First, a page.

Complexity for 2n^2 + n

If a problem of complexity `2n^2 + n` can be solved in 24 units of time for `n = 2`, how long does it take for `n = 4`?

I was told that the answer is 48. But I believe it should be 24^2 because the complexity of the algorithm is `O(n^2)`.

Appreciate if anyone could enlighten me.

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The more i think about it, it really depends on how long it takes for n=0. – Candide Jun 1 '13 at 21:07

The complexity O(f(n)) comprises all computations that take c*f(n)+d amount of time, where c and d are constants. If d=0 then:

In the case for n=2 and complexity O(2n^2+2) being 24:

24 = (2*2^2 + 2)*c, hence c = 24/10 = 2.4

Now we compute for n=4:

(2*4^2+4)*2.4= 36*2.4 = 86.4 units of time

If d is not 0 the c = (24-d)/10 and for n=4 it would take

36*(24-d)/10 +d = 86.4 +0.9d

So, it is impossible for the answer to be 48, which additionally implies a linear algorithm

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:) Well Done. Thank you – iraycd Jun 1 '13 at 21:37
I have clarified the assumptions that me vs. you are taking in my answer, and I think that the author of the question had in mind 1 step = 1 time unit. – Boris Stitnicky Jun 2 '13 at 0:02
@Candide I agree with you that the answer is impossible to be 48. – Paul Brown Jun 2 '13 at 11:39
@BorisStitnicky Yeap I am taking 1 step = 1 time unit – Paul Brown Jun 2 '13 at 11:39

The big O notation is just asymptotic notation. Strictly speaking, f(n)=O(n^2) means, there exists A,B real numbers and n0 integer, such that An^2 <= f(n) <= Bn^2, for n >= n0.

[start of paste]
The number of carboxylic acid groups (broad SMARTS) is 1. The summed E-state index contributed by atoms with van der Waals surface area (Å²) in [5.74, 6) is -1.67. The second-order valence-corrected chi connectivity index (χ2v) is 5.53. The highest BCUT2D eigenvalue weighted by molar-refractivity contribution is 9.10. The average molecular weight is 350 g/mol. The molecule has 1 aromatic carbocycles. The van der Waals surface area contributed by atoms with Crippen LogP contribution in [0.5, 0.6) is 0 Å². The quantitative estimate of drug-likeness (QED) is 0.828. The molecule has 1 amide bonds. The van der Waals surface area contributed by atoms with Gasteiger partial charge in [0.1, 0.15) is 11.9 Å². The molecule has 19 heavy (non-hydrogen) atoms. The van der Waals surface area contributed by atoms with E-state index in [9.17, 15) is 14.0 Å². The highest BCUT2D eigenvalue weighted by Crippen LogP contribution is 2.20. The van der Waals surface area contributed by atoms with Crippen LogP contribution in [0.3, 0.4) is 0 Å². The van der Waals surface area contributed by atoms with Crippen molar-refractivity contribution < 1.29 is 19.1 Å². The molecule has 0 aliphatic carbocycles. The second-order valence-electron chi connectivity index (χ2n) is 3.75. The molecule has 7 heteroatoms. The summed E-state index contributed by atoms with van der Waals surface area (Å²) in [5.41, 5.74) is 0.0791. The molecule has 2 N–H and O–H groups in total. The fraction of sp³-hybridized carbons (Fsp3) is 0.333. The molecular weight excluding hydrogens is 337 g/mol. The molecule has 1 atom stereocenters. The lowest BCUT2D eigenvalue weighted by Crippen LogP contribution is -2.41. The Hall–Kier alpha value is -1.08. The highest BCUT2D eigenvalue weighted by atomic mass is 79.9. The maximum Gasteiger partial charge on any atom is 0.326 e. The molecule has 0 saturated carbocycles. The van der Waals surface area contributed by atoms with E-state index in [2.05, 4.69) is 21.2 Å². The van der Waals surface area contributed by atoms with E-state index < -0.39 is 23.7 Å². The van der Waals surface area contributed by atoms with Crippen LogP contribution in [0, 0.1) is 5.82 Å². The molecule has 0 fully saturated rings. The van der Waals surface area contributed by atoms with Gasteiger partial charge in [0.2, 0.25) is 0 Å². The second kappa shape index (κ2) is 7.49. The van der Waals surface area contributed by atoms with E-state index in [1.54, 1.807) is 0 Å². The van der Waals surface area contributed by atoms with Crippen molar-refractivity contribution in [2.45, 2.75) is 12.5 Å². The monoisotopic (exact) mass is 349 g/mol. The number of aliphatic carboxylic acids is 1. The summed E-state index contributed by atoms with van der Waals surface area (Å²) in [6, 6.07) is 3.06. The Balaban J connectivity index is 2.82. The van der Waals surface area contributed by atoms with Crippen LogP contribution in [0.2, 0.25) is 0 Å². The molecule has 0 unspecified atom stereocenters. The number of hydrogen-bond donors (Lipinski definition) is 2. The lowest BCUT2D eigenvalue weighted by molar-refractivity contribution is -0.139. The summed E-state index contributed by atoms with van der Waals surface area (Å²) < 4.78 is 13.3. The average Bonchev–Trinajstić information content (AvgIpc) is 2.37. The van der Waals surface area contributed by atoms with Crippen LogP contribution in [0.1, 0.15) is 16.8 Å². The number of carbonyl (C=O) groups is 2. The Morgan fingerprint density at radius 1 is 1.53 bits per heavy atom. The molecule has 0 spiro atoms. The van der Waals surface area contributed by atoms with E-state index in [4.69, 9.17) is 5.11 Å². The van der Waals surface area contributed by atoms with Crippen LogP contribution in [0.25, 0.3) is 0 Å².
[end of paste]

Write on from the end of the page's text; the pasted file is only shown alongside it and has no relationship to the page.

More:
Therefore, first if n < n0 the trend does not even have to follow n^2. Second, for n >= n0 you are only guaranteed that f(n) is bounded (as stated above). If you wanted to approximate, O(n^2) means that for large n you can drop the lower order terms, f(n) --> 2n^2, however, for small n this will introduce significant error.

In your case you have the exact functional form of the performance, f(n) = 2n^2+2, so you should use it!

Assume each step takes time T0 with constant time C, then T(n) = T0*(2n^2+n) + C. If C = 0, then:

1. Find T0: T(2) = 24 = T0*(2(2)^2+2) => T0 = 2.4 hours
2. Use T0 for n=4, T(4) = (2.4 hours)*(2(4)^2+4) = 86.4 hours
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Your first two paragraphs are absolutely correct, and great learning material. However, the paragraph 3 of your answer is an assumption choice made by you. I believe that the question author had in mind much simpler case where 1 step simply takes 1 time unit, and the rest is the constant cost, also based on the neat textbook answer of 50 under this case. Maybe you should chastise the OP for not posing a well-formed question. – Boris Stitnicky Jun 2 '13 at 0:14
@BorisStitnicky Yeah, you're right. I've updated to mention that I'm assuming zero constant time. – bcorso Jun 2 '13 at 18:42

I certainly don't think it would be `24^2`. Since you are talking about `O(n^2)`, and you are given an example which takes 24 units of time for `n = 2`, it would follow that for n = 4 it would take about 4 times longer to complete (`2^2 = 4`; `4^2 = 16` - about 4 times).